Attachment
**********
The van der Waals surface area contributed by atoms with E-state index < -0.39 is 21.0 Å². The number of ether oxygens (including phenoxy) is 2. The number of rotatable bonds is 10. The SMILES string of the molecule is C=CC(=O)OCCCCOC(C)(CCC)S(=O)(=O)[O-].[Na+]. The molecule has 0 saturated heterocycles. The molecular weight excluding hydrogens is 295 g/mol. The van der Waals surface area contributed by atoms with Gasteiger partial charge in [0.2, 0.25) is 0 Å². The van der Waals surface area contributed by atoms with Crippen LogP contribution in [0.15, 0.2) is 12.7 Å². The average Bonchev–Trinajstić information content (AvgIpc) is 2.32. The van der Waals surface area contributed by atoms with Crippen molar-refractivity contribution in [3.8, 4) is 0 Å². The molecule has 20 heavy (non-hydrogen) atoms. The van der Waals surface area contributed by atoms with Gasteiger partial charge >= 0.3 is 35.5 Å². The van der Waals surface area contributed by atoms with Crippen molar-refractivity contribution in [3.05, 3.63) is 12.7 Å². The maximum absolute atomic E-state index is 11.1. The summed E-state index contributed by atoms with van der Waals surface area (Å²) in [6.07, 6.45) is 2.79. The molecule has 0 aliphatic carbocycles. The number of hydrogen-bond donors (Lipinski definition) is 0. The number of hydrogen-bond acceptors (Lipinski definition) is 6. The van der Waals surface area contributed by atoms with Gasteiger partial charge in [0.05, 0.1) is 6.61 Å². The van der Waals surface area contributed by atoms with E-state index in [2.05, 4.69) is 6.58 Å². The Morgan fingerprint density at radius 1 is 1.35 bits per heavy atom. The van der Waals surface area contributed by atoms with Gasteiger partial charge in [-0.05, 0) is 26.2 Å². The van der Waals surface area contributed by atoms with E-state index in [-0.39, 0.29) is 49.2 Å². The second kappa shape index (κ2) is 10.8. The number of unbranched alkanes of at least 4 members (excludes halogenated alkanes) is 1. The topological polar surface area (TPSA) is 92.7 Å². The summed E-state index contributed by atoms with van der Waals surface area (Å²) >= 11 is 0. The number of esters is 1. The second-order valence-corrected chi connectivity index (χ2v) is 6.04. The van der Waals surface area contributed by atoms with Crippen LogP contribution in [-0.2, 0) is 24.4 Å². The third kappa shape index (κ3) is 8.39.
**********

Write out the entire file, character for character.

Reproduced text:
The van der Waals surface area contributed by atoms with E-state index < -0.39 is 21.0 Å². The number of ether oxygens (including phenoxy) is 2. The number of rotatable bonds is 10. The SMILES string of the molecule is C=CC(=O)OCCCCOC(C)(CCC)S(=O)(=O)[O-].[Na+]. The molecule has 0 saturated heterocycles. The molecular weight excluding hydrogens is 295 g/mol. The van der Waals surface area contributed by atoms with Gasteiger partial charge in [0.2, 0.25) is 0 Å². The van der Waals surface area contributed by atoms with Crippen LogP contribution in [0.15, 0.2) is 12.7 Å². The average Bonchev–Trinajstić information content (AvgIpc) is 2.32. The van der Waals surface area contributed by atoms with Crippen molar-refractivity contribution in [3.8, 4) is 0 Å². The molecule has 20 heavy (non-hydrogen) atoms. The van der Waals surface area contributed by atoms with Gasteiger partial charge >= 0.3 is 35.5 Å². The van der Waals surface area contributed by atoms with Crippen molar-refractivity contribution in [3.05, 3.63) is 12.7 Å². The maximum absolute atomic E-state index is 11.1. The summed E-state index contributed by atoms with van der Waals surface area (Å²) in [6.07, 6.45) is 2.79. The molecule has 0 aliphatic carbocycles. The number of hydrogen-bond donors (Lipinski definition) is 0. The number of hydrogen-bond acceptors (Lipinski definition) is 6. The van der Waals surface area contributed by atoms with Gasteiger partial charge in [0.05, 0.1) is 6.61 Å². The van der Waals surface area contributed by atoms with E-state index in [2.05, 4.69) is 6.58 Å². The Morgan fingerprint density at radius 1 is 1.35 bits per heavy atom. The van der Waals surface area contributed by atoms with Gasteiger partial charge in [-0.05, 0) is 26.2 Å². The van der Waals surface area contributed by atoms with E-state index in [-0.39, 0.29) is 49.2 Å². The second kappa shape index (κ2) is 10.8. The number of unbranched alkanes of at least 4 members (excludes halogenated alkanes) is 1. The topological polar surface area (TPSA) is 92.7 Å². The summed E-state index contributed by atoms with van der Waals surface area (Å²) >= 11 is 0. The number of esters is 1. The second-order valence-corrected chi connectivity index (χ2v) is 6.04. The van der Waals surface area contributed by atoms with Crippen LogP contribution in [-0.2, 0) is 24.4 Å². The third kappa shape index (κ3) is 8.39.